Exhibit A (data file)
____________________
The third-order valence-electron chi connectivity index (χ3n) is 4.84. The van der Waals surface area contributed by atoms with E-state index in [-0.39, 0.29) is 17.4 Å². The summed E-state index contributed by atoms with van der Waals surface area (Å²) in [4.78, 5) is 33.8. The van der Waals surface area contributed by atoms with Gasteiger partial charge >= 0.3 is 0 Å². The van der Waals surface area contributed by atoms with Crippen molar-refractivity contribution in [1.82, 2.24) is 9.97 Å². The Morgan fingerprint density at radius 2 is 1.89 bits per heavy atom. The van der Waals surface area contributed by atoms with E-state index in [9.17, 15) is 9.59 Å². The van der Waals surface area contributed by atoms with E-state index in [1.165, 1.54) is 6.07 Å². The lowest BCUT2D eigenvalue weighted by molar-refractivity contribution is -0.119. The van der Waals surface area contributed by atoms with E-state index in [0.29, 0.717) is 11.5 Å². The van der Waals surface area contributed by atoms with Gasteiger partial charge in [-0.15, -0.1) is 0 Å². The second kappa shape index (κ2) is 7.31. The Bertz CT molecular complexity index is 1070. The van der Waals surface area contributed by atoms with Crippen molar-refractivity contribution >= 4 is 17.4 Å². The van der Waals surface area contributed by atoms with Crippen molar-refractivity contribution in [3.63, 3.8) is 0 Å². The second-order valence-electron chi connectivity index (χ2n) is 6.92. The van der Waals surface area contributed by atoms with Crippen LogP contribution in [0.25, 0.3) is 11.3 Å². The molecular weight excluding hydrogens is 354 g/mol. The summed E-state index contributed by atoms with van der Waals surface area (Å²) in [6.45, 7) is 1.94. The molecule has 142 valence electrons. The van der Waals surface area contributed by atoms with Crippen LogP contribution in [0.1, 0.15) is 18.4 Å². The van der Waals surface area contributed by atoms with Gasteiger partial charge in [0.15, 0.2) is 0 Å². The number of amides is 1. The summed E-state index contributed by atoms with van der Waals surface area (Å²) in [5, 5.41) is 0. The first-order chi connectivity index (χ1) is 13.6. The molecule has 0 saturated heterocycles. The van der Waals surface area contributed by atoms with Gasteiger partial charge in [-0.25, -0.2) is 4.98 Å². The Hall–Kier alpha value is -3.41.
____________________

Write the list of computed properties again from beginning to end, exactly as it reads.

The third-order valence-electron chi connectivity index (χ3n) is 4.84. The van der Waals surface area contributed by atoms with E-state index in [-0.39, 0.29) is 17.4 Å². The summed E-state index contributed by atoms with van der Waals surface area (Å²) in [4.78, 5) is 33.8. The van der Waals surface area contributed by atoms with Gasteiger partial charge >= 0.3 is 0 Å². The van der Waals surface area contributed by atoms with Crippen molar-refractivity contribution in [1.82, 2.24) is 9.97 Å². The Morgan fingerprint density at radius 2 is 1.89 bits per heavy atom. The van der Waals surface area contributed by atoms with E-state index in [9.17, 15) is 9.59 Å². The van der Waals surface area contributed by atoms with E-state index in [1.165, 1.54) is 6.07 Å². The lowest BCUT2D eigenvalue weighted by molar-refractivity contribution is -0.119. The van der Waals surface area contributed by atoms with E-state index in [0.29, 0.717) is 11.5 Å². The van der Waals surface area contributed by atoms with Gasteiger partial charge in [-0.15, -0.1) is 0 Å². The second kappa shape index (κ2) is 7.31. The Bertz CT molecular complexity index is 1070. The van der Waals surface area contributed by atoms with Crippen molar-refractivity contribution >= 4 is 17.4 Å². The van der Waals surface area contributed by atoms with Crippen molar-refractivity contribution in [3.63, 3.8) is 0 Å². The second-order valence-electron chi connectivity index (χ2n) is 6.92. The van der Waals surface area contributed by atoms with Crippen LogP contribution in [0.25, 0.3) is 11.3 Å². The molecular weight excluding hydrogens is 354 g/mol. The summed E-state index contributed by atoms with van der Waals surface area (Å²) in [6.45, 7) is 1.94. The molecule has 142 valence electrons. The van der Waals surface area contributed by atoms with Crippen LogP contribution in [0.1, 0.15) is 18.4 Å². The van der Waals surface area contributed by atoms with Gasteiger partial charge in [0.15, 0.2) is 0 Å². The number of amides is 1. The summed E-state index contributed by atoms with van der Waals surface area (Å²) in [5, 5.41) is 0. The first-order chi connectivity index (χ1) is 13.6. The molecule has 0 saturated heterocycles. The van der Waals surface area contributed by atoms with Gasteiger partial charge in [-0.25, -0.2) is 4.98 Å². The Hall–Kier alpha value is -3.41.